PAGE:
Recent Blog Posts
Truly ethical and sustainable brands aren't easy to find.
When first faced with the challenge of making my daily cleaning and hygiene routine entirely sustainable, changing my toothpaste was not the first thing that came to my mind.
Covid-19 has given me more awareness of the products I am using that could be more sustainable. It has also given me more time to spend carefully sifting through all the options online instead of rushing to the shops and choosing what appears to be the most environmentally conscious item stocked in store.
Countless products are guilty of ‘greenwashing’ - a term coined to describe a product which is labelled with terms like ‘organic’ but which in reality is much less environmentally conscious than it claims to be. Online it is easier to check and research ingredients, production processes and the company’s ethical values.
One of the unsustainable products that I knew I had been ignori
COVID-19, caused by a coronavirus, has led to a pandemic that threatens everyone. The overriding strategy to limit the damage and to beat this pandemic is to “flatten the curve and raise the line.”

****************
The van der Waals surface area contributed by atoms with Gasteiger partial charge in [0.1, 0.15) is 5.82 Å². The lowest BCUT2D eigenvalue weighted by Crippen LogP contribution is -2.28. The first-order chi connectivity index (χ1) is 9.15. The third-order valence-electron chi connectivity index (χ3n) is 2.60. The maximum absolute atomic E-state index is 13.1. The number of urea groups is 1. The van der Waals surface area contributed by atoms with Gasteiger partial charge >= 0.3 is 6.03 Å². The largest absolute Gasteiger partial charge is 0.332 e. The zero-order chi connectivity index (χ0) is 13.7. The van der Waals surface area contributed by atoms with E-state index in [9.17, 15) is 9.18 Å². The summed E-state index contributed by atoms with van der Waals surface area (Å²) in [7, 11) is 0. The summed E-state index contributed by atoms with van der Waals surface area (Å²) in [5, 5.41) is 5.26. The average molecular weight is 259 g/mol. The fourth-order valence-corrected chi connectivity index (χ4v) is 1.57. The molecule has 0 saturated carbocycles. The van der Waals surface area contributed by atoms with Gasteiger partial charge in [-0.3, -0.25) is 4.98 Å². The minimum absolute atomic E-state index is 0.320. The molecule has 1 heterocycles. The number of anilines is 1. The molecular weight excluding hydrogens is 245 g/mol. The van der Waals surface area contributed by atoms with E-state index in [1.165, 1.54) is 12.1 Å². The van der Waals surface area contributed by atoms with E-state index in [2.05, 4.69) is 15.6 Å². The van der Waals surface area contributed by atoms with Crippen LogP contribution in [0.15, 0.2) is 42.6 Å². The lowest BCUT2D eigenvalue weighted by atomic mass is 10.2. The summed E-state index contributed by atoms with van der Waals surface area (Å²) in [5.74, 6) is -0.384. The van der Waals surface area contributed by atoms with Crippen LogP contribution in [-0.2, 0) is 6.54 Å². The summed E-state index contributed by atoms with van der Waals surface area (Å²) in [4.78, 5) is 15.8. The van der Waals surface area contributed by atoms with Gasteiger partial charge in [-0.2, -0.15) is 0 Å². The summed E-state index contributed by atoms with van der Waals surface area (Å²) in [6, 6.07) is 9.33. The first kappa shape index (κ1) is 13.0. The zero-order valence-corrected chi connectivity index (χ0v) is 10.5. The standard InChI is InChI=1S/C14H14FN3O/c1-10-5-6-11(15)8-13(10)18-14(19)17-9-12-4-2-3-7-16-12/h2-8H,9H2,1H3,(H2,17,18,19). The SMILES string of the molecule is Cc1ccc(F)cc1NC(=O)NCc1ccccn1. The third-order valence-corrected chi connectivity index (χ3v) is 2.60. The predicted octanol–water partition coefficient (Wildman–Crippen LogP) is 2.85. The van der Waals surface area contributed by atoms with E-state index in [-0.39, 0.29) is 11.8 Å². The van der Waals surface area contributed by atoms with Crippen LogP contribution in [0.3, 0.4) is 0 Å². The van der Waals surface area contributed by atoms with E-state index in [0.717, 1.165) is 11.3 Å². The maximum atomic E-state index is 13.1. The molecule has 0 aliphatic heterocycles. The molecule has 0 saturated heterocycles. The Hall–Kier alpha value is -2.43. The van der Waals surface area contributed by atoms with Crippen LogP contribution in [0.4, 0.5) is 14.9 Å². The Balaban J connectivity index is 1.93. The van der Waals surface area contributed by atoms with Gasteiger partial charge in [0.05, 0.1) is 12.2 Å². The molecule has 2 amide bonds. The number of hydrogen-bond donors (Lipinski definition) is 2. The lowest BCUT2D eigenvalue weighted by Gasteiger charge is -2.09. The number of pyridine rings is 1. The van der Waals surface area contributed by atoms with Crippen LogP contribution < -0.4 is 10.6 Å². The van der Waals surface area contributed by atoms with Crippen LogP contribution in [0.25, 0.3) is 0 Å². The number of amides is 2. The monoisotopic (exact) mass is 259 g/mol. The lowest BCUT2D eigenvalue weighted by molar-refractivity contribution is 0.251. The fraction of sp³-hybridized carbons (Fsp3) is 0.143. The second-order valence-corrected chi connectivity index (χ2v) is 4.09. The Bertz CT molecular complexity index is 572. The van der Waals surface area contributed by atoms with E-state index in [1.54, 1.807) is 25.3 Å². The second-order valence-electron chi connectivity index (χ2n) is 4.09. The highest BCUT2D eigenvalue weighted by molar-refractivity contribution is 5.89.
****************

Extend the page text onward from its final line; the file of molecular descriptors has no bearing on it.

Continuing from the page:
FLATTEN THE CURVE
During a pandemic, health care resources like hospitals and ICU beds can be overwhelmed by the sheer number of patients - above and beyond the baseline number of patients who are already being cared for by the healthcare system, like those with heart attacks, strokes, or other infections.
To visualize the progress of a disease outbreak over time, we can plot an epidemic curve. This is a graphic depiction of the number of new outbreak cases by date of onset of the disease. The overall shape of the curve can reveal the type of outbreak we’re dealing with and the horizontal line represents the capacity of the community health care system. Hospital capacity is defined as the number of beds, staffing, and other measu
Healthcare personnel who are caring for, or are otherwise in close proximity to, people suspected of having COVID-19 should wear N95 masks. Given that the supply of masks can get depleted quickly during an outbreak, these masks can be worn for extended use and limited reuse in many situations, assuming that the mask is working well and doesn’t pose the risk of cross-contamination. Non-healthcare personnel have a far lower risk of contracting COVID-19 and aren’t advised to wear N95 masks. For more information check out our video on COVID-19 on Osmosis.org.
Hold the N95 mask in the palm of your hand. Check the mask to ensure it is in good condition. To apply it, point its nose up and let its elastics dangle towards the floor. Place the mask on your face, pull the bottom strap around your head, rest it below your ears. The top strap goes on the crown of your head. Remember, this order is important. Bottom strap always first. Mold the nose piece to fit your nose. Remember, comf